They really don’t make ’em like “Balm in Gilead” anymore, which is probably for the best. Now marking its 40th anniversary, Lanford Wilson’s desperate ode to ’60s-era hookers, druggies and queers bears the conspicuous mark of a departed theatrical moment.
Aiming to capture the elusive essence of a cultural scene — much like the New Group’s avant-garde work — Wilson eschews traditional narrative for dozens of aimless stories, drawing sketches of a burned-out community. By now, the loose form has become overly familiar, and “Gilead” doesn’t dive deep enough into its junkie abyss to distract from the structure.
Still, the play could have passing interest as a museum piece if given a production that captured the lazy rhythms of its language and the casual menace of its tone. But that doesn’t happen with Barefoot Theater Company’s staging. Try as it might, the cast never quite cops to Wilson’s groove.
Director Eric Nightengale works valiantly to coordinate the inhabitants of a sleazy city diner, juggling a massive group of characters that launch various complaints about their lives. He aims for a symphonic effect, raising the volume on one conversation at a time while the rest hum softly in the background. Occasionally, the scoring works to create a palpable, kinetic life.
Mostly, though, the cast remains tentative, waiting too politely for one snatch of dialogue to end before starting the next. Therefore, outbursts from, say, the tranny hooker or the alcoholic poet feel labored instead of visceral. Such tidy chaos sucks energy off the stage and leaves all the debauchery feeling rehearsed.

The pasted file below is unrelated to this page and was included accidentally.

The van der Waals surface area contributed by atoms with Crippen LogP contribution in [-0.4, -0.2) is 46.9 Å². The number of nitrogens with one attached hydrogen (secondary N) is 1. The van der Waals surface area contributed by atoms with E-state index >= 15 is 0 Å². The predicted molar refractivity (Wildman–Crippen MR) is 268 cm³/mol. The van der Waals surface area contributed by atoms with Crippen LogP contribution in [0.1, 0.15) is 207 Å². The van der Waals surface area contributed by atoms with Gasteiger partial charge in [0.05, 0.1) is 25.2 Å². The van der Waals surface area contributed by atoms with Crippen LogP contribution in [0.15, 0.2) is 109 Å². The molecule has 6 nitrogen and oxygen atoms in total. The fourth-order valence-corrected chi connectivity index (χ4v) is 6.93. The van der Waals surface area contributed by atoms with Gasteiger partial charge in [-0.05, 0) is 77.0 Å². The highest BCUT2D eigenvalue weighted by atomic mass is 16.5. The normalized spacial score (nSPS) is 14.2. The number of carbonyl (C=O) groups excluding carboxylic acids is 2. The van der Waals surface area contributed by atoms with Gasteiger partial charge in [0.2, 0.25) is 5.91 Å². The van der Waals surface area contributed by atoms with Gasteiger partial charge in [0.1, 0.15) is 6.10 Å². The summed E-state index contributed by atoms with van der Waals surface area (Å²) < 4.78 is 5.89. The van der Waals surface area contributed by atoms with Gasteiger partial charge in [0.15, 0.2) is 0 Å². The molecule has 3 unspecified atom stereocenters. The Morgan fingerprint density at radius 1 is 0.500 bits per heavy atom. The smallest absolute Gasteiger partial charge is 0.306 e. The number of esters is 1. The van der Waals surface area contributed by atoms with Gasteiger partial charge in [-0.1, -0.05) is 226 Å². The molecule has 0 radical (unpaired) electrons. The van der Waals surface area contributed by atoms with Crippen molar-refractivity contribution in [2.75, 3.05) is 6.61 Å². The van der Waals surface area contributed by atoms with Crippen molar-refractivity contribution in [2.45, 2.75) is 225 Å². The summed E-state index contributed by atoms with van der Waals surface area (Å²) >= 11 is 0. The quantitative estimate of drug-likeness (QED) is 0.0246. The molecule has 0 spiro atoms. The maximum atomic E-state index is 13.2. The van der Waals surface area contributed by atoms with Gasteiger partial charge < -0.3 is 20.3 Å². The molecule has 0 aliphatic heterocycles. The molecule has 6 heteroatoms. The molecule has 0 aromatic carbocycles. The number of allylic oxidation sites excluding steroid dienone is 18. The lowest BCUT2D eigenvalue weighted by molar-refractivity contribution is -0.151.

Little improves outside the crowd scenes, when Wilson tosses us the crust of a plot about Darlene (Anna Chlumsky), a naive young prostitute trying to find love with drug-dealing Joe (Francisco Solorzano) and friendship with fellow call-girl Ann (Victoria Malvagno). The leads tend to founder alone as much as they do in the ensemble.
One exception is Chlumsky — mostly MIA since the “My Girl” films — who does decent work with her thin character. At the very least, she makes clear acting choices as she wends through awkward flirtations and a 15-minute flashback monologue. Her Darlene is a terrified child, with jittery hands belying the fear beneath her grinning attempt at universal friendliness.
Granted, she could mine a few more emotions from the role, but Chlumsky — along with a gruffly maternal Malvagno — seems like a genius next to the other major players. Solorzano especially succumbs to the twitchy tics and hyperenunciated speech that so poorly suggest inner turmoil.
The only truly effective elements on display are the costumes, designed by Malvagno (who must be a Renaissance woman, since she also manages Barefoot Theater and stars in the docu “Mad Hot Ballroom”). A collection of faded leather boots, ratty army jackets and gaudy costume jewelry, the clothes were obviously created on the cheap, but squalor is just what’s called for. Malvagno distresses her wares with the perfect number of rips and dirt patches, offering this production a rare instance of a fully realized vision.